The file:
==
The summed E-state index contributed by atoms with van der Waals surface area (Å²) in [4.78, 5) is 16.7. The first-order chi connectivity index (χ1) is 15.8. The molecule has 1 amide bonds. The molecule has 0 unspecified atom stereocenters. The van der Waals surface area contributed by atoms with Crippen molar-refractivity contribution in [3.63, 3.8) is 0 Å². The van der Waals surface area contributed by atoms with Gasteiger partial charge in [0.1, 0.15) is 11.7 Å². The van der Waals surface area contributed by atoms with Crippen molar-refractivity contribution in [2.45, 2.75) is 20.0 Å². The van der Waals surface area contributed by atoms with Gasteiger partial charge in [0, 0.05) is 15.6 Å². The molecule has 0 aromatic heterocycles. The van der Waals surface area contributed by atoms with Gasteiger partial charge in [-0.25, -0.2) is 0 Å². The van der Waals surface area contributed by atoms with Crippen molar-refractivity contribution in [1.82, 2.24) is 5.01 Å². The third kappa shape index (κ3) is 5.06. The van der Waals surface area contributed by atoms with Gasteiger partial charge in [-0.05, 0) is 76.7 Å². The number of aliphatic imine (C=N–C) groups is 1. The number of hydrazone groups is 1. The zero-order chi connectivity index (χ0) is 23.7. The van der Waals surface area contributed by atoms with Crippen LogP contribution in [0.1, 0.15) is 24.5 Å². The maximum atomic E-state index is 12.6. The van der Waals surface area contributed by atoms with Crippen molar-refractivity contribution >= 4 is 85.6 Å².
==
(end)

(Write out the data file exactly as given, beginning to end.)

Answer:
The summed E-state index contributed by atoms with van der Waals surface area (Å²) in [4.78, 5) is 16.7. The first-order chi connectivity index (χ1) is 15.8. The molecule has 1 amide bonds. The molecule has 0 unspecified atom stereocenters. The van der Waals surface area contributed by atoms with Crippen molar-refractivity contribution in [3.63, 3.8) is 0 Å². The van der Waals surface area contributed by atoms with Gasteiger partial charge in [0.1, 0.15) is 11.7 Å². The van der Waals surface area contributed by atoms with Crippen molar-refractivity contribution in [2.45, 2.75) is 20.0 Å². The van der Waals surface area contributed by atoms with Gasteiger partial charge in [0, 0.05) is 15.6 Å². The molecule has 0 aromatic heterocycles. The van der Waals surface area contributed by atoms with Gasteiger partial charge in [-0.25, -0.2) is 0 Å². The van der Waals surface area contributed by atoms with Crippen molar-refractivity contribution in [1.82, 2.24) is 5.01 Å². The third kappa shape index (κ3) is 5.06. The van der Waals surface area contributed by atoms with Gasteiger partial charge in [-0.05, 0) is 76.7 Å². The number of aliphatic imine (C=N–C) groups is 1. The number of hydrazone groups is 1. The zero-order chi connectivity index (χ0) is 23.7. The van der Waals surface area contributed by atoms with Crippen LogP contribution in [0.1, 0.15) is 24.5 Å². The maximum atomic E-state index is 12.6. The van der Waals surface area contributed by atoms with Crippen molar-refractivity contribution >= 4 is 85.6 Å².